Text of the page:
— Haruki Murakami, 1Q84
— Mark O’Brien, from “Breathing”
what a disturbing society we must live in considering that modesty is viewed as putting yourself down and saying that you aren’t honest and good and caring, and then when you do finally acknowledge that you are or have the potential to be honest, good or caring it’s viewed as arrogance and being boastful. if someone compliments me in some way i’m going to try and not say ‘no i’m not’ from now on. i’m going to be honoured and thankful that they view me in that light and maybe even accept it. i hate that i’ve been condition to think that hating yourself is being modest and that self-loathing is the ‘normal’ and ‘acceptable’ thing. the bravest thing you’ll ever do is learn to accept, find comfort within yourself - eventually love who you are, and i will eventually do it. loving yourself is okay - it doesn’t make you arrogant, it doesn’t make you conceited, it makes you happy to own this skin, happy to call your hands your hands, your mind your mind.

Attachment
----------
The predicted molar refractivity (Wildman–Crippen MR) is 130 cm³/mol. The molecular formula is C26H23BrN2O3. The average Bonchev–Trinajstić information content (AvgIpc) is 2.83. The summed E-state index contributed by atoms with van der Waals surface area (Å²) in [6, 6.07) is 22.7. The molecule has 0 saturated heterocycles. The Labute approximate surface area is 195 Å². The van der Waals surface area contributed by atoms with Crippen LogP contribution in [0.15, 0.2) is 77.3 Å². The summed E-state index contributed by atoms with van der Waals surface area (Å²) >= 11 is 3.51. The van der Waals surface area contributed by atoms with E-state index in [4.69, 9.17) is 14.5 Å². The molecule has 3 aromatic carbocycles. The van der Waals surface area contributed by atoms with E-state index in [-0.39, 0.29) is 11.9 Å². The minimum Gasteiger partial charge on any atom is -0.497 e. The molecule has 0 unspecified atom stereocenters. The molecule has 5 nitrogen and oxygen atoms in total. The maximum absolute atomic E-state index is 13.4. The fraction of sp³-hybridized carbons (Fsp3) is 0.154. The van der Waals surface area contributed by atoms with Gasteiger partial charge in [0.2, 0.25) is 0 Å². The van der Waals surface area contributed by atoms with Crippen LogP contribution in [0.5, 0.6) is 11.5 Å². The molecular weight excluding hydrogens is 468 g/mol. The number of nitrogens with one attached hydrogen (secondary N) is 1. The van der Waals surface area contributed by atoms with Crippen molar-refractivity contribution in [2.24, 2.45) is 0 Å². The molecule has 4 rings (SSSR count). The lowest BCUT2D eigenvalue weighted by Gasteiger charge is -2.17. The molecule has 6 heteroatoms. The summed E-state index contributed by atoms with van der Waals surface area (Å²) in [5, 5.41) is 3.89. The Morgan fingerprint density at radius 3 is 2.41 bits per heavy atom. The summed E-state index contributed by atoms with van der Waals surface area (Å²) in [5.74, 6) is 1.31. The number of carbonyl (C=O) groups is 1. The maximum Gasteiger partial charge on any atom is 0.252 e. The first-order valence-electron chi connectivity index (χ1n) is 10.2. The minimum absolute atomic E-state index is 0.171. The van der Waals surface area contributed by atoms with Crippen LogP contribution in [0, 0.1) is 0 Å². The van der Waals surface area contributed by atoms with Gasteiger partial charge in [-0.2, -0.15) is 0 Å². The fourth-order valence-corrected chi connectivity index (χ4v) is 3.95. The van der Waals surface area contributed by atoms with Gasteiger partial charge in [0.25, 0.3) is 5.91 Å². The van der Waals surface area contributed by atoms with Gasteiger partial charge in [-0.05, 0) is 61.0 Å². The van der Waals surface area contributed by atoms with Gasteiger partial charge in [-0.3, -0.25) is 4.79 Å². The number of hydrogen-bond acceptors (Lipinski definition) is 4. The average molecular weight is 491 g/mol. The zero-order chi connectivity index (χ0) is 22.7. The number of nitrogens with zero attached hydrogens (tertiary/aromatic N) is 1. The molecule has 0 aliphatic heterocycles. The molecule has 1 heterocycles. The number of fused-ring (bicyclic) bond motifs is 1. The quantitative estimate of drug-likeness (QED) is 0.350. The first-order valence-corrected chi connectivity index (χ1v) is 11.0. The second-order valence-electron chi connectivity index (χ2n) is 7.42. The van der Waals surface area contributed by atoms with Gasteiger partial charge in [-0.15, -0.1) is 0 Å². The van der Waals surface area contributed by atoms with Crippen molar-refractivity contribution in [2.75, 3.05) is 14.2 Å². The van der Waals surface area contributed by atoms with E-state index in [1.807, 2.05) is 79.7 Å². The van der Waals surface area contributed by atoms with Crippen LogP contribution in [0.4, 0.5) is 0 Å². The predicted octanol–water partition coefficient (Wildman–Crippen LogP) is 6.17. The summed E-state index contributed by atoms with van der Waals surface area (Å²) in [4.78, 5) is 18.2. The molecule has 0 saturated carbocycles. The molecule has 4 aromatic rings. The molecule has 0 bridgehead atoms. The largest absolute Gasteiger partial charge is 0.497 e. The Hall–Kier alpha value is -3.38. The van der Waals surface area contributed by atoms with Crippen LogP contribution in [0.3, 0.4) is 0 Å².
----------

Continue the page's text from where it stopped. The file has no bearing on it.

Don’t you know yet? Fling the emptiness out of your arms
into the spaces we breathe; perhaps the birds
will feel the expanded air with more passionate flying.
Yes—the springtimes needed you. Often a star
was waiting for you to notice it. A wave rolled toward you
out of the distant past, or as you walked
under an open window, a violin
yielded itself to your hearing. All this was mission.
But could you accomplish it? Weren’t you always
distracted by expectation, as if every event
announced a beloved? (Where can you find a place
to keep her, with all the huge strange thoughts inside you
going and coming and often staying all night.)
But when you feel longing, sing of women in love;
for their famous passion is still not immortal. Sing
of women abandoned and desolate (you envy them, almost)
who could love so much more purely than those who were gratified.
Begin again and again the never-attainable praising;
remember: the hero lives on; even his downfall was
merely a pretext for achieving his final birth.
But Nature, spent and exhausted, takes lovers back
into herself, as if there were not enough strength
to create them a second time. Have you imagined
Gaspara Stampa intensely enough so that any girl
deserted by her beloved might be inspired
by that fierce example of soaring, objectless love
and might say to herself, “Perhaps I can be like her”?
Shouldn’t this most ancient of sufferings finally grow
more fruitful for us? Isn’t it time that we lovingly
freed ourselves from the beloved and, quivering, endured:
as the arrow endures the bowstring’s tension, so that
gathered in the snap of release it can be more than
itself. For there is no place where we can remain.
— Ranier Maria Rilke — from the first of the Duino Elegies trans. Stephen Mitchell (via slothnorentropy)